Last month, Gabriel Zucman—professor of economics at UC Berkeley, and one of the chief architects of Elizabeth Warren’s wealth tax plan—fired off a series of tweets that positioned the wealth tax in response to the lack of charitable giving by U.S. billionaires.
Zucman wrote: “Annual charitable giving of the top 20 richest Americans: $8.7 billion. Annual revenue from a 6% wealth tax on the top 20 richest Americans: $60 billion.” And he quickly followed that up with: “Total charitable giving in the U.S. (itemized on tax returns) in 2017: $269 billion, or 0.33 percent of household wealth. Charitable giving by the top 20 billionaires excluding Gates and Buffett: 0.32 percent of wealth. They give less, relative to their wealth, than the average American.”
Zucman’s point is simple enough: In light of the fact that billionaires aren’t giving their money away, why not tax these vast fortunes to improve society? It’s an interesting perspective, and one worth exploring further.
Zucman is right about the paltry giving of the super-rich. As we’ve covered many times in the past, the wealth of billionaires continues to grow, far outstripping any rise in their giving. The personal wealth of the Forbes 400 increased from $1.27 trillion, or 2.7 percent of total U.S. wealth in 2009, to $2.96 trillion, or 3.3 percent of total U.S. wealth in 2019. That’s a 133 percent 10-year growth rate. Pretty eye-opening, especially considering that many of those billionaires are part of the Giving Pledge, and have publicly committed to giving away the majority of their fortunes.
It’s worth asking if the rise in billionaire wealth, coupled with their low rates of charitable giving, correlates with the wealth tax’s emergence as a Democratic policy idea. Zucman alluded to that very possibility, telling me that in light of the lack of more giving by the ultra-wealthy, “it is perhaps not too surprising to see a demand for wealth taxation.”
Zucman underscored his point on Twitter by sharing the below graph:
Now, we can’t share this graph without pointing out a few issues with the data. First, some giving is done anonymously, which precludes anyone from knowing exactly how much charitable giving the ultra-wealthy are engaging in. For example, the chart shows Laurene Powell Jobs giving away just 0.1 of her wealth when, in fact, there’s no reliable public data on this very private mega-giver. Or consider billionaire Jim Simons. Until the New York Times reported on a hidden offshore foundation with $8 billion in assets, no one outside of Simons’ inner circle knew of its existence.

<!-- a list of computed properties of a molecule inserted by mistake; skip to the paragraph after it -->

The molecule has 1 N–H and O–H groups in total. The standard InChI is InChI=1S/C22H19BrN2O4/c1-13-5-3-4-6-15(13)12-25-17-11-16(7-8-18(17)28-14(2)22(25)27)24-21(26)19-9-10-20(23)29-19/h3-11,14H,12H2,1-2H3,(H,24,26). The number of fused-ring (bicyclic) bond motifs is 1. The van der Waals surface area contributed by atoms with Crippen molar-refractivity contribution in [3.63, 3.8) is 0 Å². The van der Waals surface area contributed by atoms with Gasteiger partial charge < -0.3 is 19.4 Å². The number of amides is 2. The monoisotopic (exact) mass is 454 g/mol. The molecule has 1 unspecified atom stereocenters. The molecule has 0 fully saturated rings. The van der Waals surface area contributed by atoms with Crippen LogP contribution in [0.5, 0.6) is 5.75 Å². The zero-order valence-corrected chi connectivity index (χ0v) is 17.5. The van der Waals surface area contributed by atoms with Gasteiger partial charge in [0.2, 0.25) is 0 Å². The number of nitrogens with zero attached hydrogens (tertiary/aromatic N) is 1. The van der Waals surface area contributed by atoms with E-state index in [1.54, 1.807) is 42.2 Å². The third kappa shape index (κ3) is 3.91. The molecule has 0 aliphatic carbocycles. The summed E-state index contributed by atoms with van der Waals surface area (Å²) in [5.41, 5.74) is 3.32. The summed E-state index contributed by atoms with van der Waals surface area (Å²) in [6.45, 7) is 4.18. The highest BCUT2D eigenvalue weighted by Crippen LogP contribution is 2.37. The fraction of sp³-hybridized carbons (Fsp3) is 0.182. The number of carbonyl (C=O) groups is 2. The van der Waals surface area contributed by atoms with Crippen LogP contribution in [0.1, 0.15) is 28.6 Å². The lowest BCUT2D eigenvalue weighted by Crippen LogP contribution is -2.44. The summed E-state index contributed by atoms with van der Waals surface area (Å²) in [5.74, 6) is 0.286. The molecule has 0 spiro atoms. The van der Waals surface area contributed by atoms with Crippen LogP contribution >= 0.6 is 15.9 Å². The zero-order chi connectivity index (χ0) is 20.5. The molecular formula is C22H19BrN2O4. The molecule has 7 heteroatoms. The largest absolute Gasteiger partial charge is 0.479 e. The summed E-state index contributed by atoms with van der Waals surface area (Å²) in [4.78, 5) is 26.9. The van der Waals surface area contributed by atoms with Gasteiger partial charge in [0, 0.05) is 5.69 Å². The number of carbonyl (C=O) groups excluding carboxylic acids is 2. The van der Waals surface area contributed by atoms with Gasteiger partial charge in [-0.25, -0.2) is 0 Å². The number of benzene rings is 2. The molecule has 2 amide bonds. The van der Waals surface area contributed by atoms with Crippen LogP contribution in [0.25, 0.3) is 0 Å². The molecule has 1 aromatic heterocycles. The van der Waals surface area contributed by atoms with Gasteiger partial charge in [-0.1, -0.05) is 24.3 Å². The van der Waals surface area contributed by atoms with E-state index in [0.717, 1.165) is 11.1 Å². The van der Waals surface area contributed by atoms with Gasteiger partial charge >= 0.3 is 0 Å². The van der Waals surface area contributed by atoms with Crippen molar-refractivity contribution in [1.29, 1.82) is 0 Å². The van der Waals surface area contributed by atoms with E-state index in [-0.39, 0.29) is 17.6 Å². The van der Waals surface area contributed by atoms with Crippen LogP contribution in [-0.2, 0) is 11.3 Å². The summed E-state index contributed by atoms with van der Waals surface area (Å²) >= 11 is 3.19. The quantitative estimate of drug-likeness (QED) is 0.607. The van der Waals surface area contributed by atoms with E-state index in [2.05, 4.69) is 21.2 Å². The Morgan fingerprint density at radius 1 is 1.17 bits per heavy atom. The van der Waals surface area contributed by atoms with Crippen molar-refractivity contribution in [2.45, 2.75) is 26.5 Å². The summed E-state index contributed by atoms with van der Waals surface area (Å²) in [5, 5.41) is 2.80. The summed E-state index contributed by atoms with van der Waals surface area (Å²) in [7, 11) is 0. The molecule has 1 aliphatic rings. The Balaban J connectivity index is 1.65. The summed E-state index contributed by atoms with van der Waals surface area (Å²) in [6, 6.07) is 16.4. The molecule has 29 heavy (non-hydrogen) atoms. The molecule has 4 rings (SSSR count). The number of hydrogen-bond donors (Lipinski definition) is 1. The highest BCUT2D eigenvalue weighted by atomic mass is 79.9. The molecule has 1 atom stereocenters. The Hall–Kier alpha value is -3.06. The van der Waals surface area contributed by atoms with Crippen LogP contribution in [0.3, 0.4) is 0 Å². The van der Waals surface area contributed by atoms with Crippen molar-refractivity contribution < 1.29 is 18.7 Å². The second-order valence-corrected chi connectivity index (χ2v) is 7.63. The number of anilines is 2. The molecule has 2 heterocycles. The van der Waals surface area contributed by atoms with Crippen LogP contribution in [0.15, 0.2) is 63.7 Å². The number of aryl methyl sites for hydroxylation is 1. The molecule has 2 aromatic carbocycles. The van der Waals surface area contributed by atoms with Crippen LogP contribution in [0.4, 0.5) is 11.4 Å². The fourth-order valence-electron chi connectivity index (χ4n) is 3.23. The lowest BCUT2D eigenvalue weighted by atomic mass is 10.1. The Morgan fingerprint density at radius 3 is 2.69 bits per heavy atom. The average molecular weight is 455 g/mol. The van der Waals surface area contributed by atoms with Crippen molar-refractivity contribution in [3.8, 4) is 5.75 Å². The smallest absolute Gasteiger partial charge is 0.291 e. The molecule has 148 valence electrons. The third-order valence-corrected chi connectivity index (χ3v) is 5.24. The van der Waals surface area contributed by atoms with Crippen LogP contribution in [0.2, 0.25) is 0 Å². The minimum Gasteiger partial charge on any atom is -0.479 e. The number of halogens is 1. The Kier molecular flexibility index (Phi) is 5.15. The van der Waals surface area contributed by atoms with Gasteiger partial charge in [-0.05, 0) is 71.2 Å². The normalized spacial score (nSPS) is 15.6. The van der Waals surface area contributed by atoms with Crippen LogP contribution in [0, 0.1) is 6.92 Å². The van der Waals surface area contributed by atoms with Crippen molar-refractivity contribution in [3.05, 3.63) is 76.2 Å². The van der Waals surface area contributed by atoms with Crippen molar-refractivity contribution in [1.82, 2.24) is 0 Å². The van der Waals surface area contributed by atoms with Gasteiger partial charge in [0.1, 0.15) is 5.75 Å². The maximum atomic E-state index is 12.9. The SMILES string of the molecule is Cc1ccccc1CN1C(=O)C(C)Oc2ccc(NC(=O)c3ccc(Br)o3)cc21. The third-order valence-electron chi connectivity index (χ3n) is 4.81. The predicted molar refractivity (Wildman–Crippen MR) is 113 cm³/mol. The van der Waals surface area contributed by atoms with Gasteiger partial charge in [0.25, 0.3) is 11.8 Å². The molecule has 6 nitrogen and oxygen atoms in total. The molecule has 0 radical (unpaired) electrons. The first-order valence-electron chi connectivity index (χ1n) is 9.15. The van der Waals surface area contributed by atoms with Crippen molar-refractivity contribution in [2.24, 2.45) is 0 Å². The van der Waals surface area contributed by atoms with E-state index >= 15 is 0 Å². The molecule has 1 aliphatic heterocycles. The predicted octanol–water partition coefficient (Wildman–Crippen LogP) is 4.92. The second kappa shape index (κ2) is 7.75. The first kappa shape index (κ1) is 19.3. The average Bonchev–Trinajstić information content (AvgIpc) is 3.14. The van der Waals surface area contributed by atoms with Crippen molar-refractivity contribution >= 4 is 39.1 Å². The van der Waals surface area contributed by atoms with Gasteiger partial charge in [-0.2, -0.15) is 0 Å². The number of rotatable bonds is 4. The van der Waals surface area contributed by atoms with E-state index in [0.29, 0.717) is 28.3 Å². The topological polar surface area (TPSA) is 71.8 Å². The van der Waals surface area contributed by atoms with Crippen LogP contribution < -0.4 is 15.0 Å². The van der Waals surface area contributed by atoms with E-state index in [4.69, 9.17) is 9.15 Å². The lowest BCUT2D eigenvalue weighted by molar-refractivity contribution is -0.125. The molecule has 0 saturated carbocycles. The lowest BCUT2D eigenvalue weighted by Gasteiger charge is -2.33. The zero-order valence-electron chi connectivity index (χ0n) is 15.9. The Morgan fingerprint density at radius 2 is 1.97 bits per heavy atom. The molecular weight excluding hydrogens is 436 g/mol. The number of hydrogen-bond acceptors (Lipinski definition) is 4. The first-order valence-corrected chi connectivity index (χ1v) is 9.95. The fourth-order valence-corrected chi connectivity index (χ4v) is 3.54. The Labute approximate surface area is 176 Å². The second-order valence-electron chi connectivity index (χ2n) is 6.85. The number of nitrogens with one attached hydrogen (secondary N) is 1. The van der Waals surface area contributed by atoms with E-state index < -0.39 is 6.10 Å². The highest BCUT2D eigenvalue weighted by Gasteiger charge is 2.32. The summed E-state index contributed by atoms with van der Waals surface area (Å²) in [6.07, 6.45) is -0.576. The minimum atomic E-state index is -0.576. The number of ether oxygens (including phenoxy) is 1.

Furthermore, charitable giving is often lumpy; givers may offer up a major donation one year, then relax their giving during subsequent years. That largess won’t show up in a single year’s data. There’s also the question of why Zucman is comparing charitable giving to wealth in the first place, as opposed to annual income, since wealth is often illiquid and therefore difficult to dispose of.
All of that aside, there is no denying that the charitable giving of the ultra-wealthy is not keeping up with their exploding fortunes. As we covered in detail here, a recent study by the Bridgespan Group found that in 2017, ultra-wealthy U.S. families donated just 1.7 percent of their assets to charity. That figure is much higher than Zucman’s .8 percent for the top-20 on the Forbes 400 list, but still not high enough to put a dent in their growing wealth. Clearly billionaires aren’t giving away as much as they could or probably should. And they are hoarding ever larger fortunes even as they face growing criticism. Zucman’s tweets crystallize an emerging sociopolitical zeitgeist that’s been termed “The War on Billionaires.”
Heading Off a Wealth Tax
In public statements, neither Elizabeth Warren or Bernie Sanders have linked their calls for a wealth tax to low levels of philanthropic giving by the ultra-wealthy. Not yet, anyway. But it seems likely that we’ll be hearing more arguments along these lines as debate over a wealth tax heats up. In turn, you’d think that this kind of talk might prod the billionaire class to step up their giving.
I asked Paul Schervish, Professor of Sociology and Director of the Center on Wealth and Philanthropy at Boston College, if talk of a wealth tax and other symptoms of an anti-billionaire backlash have seeped into the conversations he’s been having with his ultra-wealthy clientele. (Schervish consults on planned giving initiatives.) He affirmed that those conversations are indeed happening, yet not with any anxiety or hesitation on the part of his clients. “The billionaire class isn’t worried about what their critics say,” Schervish told me. “Billionaires don’t care much about the sound and the fury of the media. Their giving is charted out at a level of sophistication way beyond what either one of us understands.”